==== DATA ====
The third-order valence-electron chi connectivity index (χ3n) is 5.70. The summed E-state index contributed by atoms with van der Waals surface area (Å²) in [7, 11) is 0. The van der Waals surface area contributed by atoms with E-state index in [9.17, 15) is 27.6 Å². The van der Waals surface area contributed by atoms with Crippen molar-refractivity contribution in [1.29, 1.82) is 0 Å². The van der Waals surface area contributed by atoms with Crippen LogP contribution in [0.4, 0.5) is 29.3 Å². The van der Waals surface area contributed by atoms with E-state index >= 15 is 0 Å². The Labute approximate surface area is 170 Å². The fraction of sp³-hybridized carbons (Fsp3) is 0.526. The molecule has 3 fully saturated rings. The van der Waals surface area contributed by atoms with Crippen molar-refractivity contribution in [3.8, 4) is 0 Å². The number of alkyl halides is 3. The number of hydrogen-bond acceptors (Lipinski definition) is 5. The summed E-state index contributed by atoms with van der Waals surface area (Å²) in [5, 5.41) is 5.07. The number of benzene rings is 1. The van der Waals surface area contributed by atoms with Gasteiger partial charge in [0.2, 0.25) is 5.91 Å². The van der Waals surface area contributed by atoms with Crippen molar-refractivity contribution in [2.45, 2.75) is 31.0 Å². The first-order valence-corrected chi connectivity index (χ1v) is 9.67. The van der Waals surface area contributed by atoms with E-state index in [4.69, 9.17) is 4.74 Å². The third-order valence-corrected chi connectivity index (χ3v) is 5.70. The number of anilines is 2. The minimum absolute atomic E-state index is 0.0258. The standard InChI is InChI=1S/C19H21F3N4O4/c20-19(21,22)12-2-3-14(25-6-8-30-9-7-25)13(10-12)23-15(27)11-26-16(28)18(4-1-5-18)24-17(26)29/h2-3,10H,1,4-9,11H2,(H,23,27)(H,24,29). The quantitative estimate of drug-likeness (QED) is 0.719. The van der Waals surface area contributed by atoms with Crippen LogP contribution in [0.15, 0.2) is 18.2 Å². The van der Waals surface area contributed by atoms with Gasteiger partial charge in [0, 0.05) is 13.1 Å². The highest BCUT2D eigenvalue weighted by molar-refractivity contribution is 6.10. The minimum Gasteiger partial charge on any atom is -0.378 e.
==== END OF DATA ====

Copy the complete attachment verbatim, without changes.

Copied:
The third-order valence-electron chi connectivity index (χ3n) is 5.70. The summed E-state index contributed by atoms with van der Waals surface area (Å²) in [7, 11) is 0. The van der Waals surface area contributed by atoms with E-state index in [9.17, 15) is 27.6 Å². The van der Waals surface area contributed by atoms with Crippen molar-refractivity contribution in [1.29, 1.82) is 0 Å². The van der Waals surface area contributed by atoms with Crippen LogP contribution in [0.4, 0.5) is 29.3 Å². The van der Waals surface area contributed by atoms with E-state index >= 15 is 0 Å². The Labute approximate surface area is 170 Å². The fraction of sp³-hybridized carbons (Fsp3) is 0.526. The molecule has 3 fully saturated rings. The van der Waals surface area contributed by atoms with Crippen molar-refractivity contribution in [3.8, 4) is 0 Å². The number of alkyl halides is 3. The number of hydrogen-bond acceptors (Lipinski definition) is 5. The summed E-state index contributed by atoms with van der Waals surface area (Å²) in [5, 5.41) is 5.07. The number of benzene rings is 1. The van der Waals surface area contributed by atoms with Gasteiger partial charge in [0.2, 0.25) is 5.91 Å². The van der Waals surface area contributed by atoms with Crippen molar-refractivity contribution in [2.45, 2.75) is 31.0 Å². The first-order valence-corrected chi connectivity index (χ1v) is 9.67. The van der Waals surface area contributed by atoms with E-state index in [4.69, 9.17) is 4.74 Å². The third-order valence-corrected chi connectivity index (χ3v) is 5.70. The number of anilines is 2. The minimum absolute atomic E-state index is 0.0258. The standard InChI is InChI=1S/C19H21F3N4O4/c20-19(21,22)12-2-3-14(25-6-8-30-9-7-25)13(10-12)23-15(27)11-26-16(28)18(4-1-5-18)24-17(26)29/h2-3,10H,1,4-9,11H2,(H,23,27)(H,24,29). The quantitative estimate of drug-likeness (QED) is 0.719. The van der Waals surface area contributed by atoms with Crippen LogP contribution in [0.15, 0.2) is 18.2 Å². The van der Waals surface area contributed by atoms with Gasteiger partial charge in [0, 0.05) is 13.1 Å². The highest BCUT2D eigenvalue weighted by molar-refractivity contribution is 6.10. The minimum Gasteiger partial charge on any atom is -0.378 e.